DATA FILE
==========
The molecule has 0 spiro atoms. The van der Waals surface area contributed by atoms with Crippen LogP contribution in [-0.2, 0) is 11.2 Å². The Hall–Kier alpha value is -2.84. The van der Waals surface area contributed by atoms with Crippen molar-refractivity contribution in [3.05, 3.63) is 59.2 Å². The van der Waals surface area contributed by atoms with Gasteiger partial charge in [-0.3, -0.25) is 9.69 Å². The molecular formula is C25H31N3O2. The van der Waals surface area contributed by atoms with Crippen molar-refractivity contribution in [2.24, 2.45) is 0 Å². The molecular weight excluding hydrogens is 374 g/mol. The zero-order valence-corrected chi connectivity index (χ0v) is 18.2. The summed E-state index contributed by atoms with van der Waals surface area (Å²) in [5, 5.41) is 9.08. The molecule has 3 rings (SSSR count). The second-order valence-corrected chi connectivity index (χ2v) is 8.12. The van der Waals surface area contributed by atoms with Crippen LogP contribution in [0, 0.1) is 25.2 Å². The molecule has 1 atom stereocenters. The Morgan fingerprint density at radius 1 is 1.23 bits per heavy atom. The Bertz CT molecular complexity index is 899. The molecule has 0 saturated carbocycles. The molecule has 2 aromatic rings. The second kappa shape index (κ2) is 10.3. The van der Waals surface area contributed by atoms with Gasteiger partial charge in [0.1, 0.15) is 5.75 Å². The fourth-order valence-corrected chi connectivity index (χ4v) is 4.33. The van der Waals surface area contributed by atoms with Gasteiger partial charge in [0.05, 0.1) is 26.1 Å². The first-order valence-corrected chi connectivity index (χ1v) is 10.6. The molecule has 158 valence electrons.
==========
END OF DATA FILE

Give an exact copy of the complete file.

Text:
The molecule has 0 spiro atoms. The van der Waals surface area contributed by atoms with Crippen LogP contribution in [-0.2, 0) is 11.2 Å². The Hall–Kier alpha value is -2.84. The van der Waals surface area contributed by atoms with Crippen molar-refractivity contribution in [3.05, 3.63) is 59.2 Å². The van der Waals surface area contributed by atoms with Gasteiger partial charge in [-0.3, -0.25) is 9.69 Å². The molecular formula is C25H31N3O2. The van der Waals surface area contributed by atoms with Crippen molar-refractivity contribution in [2.24, 2.45) is 0 Å². The molecular weight excluding hydrogens is 374 g/mol. The zero-order valence-corrected chi connectivity index (χ0v) is 18.2. The summed E-state index contributed by atoms with van der Waals surface area (Å²) in [5, 5.41) is 9.08. The molecule has 3 rings (SSSR count). The second-order valence-corrected chi connectivity index (χ2v) is 8.12. The van der Waals surface area contributed by atoms with Crippen LogP contribution in [0, 0.1) is 25.2 Å². The molecule has 1 atom stereocenters. The Morgan fingerprint density at radius 1 is 1.23 bits per heavy atom. The Bertz CT molecular complexity index is 899. The molecule has 0 saturated carbocycles. The molecule has 2 aromatic rings. The second kappa shape index (κ2) is 10.3. The van der Waals surface area contributed by atoms with Gasteiger partial charge in [0.1, 0.15) is 5.75 Å². The fourth-order valence-corrected chi connectivity index (χ4v) is 4.33. The van der Waals surface area contributed by atoms with Gasteiger partial charge in [0.05, 0.1) is 26.1 Å². The first-order valence-corrected chi connectivity index (χ1v) is 10.6. The molecule has 158 valence electrons.